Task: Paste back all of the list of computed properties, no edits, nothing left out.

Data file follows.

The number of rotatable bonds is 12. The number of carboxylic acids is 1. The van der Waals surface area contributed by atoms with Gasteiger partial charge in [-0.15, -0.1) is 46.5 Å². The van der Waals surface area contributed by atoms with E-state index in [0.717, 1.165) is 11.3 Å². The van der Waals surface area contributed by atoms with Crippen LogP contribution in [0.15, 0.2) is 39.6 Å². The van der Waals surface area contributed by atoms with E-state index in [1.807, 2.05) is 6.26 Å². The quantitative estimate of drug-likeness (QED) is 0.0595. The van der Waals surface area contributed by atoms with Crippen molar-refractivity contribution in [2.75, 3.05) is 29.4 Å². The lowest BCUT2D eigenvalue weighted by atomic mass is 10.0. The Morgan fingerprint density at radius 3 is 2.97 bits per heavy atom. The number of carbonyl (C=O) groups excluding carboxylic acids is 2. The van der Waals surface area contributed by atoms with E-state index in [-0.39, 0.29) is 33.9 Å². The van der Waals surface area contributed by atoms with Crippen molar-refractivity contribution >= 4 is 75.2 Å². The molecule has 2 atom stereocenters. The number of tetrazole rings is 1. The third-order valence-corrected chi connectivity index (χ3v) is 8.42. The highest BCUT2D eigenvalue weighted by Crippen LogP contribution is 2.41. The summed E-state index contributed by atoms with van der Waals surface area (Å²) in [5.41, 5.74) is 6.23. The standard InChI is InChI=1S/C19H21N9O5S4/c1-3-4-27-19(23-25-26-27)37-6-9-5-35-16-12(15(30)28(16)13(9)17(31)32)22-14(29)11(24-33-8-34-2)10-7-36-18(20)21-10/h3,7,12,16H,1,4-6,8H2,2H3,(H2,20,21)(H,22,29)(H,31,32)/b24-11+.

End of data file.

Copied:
The number of rotatable bonds is 12. The number of carboxylic acids is 1. The van der Waals surface area contributed by atoms with Gasteiger partial charge in [-0.15, -0.1) is 46.5 Å². The van der Waals surface area contributed by atoms with E-state index in [0.717, 1.165) is 11.3 Å². The van der Waals surface area contributed by atoms with Crippen LogP contribution in [0.15, 0.2) is 39.6 Å². The van der Waals surface area contributed by atoms with E-state index in [1.807, 2.05) is 6.26 Å². The quantitative estimate of drug-likeness (QED) is 0.0595. The van der Waals surface area contributed by atoms with Crippen molar-refractivity contribution in [2.75, 3.05) is 29.4 Å². The lowest BCUT2D eigenvalue weighted by atomic mass is 10.0. The Morgan fingerprint density at radius 3 is 2.97 bits per heavy atom. The number of carbonyl (C=O) groups excluding carboxylic acids is 2. The van der Waals surface area contributed by atoms with E-state index in [-0.39, 0.29) is 33.9 Å². The van der Waals surface area contributed by atoms with Crippen molar-refractivity contribution >= 4 is 75.2 Å². The molecule has 2 atom stereocenters. The number of tetrazole rings is 1. The third-order valence-corrected chi connectivity index (χ3v) is 8.42. The highest BCUT2D eigenvalue weighted by Crippen LogP contribution is 2.41. The summed E-state index contributed by atoms with van der Waals surface area (Å²) in [5.41, 5.74) is 6.23. The standard InChI is InChI=1S/C19H21N9O5S4/c1-3-4-27-19(23-25-26-27)37-6-9-5-35-16-12(15(30)28(16)13(9)17(31)32)22-14(29)11(24-33-8-34-2)10-7-36-18(20)21-10/h3,7,12,16H,1,4-6,8H2,2H3,(H2,20,21)(H,22,29)(H,31,32)/b24-11+.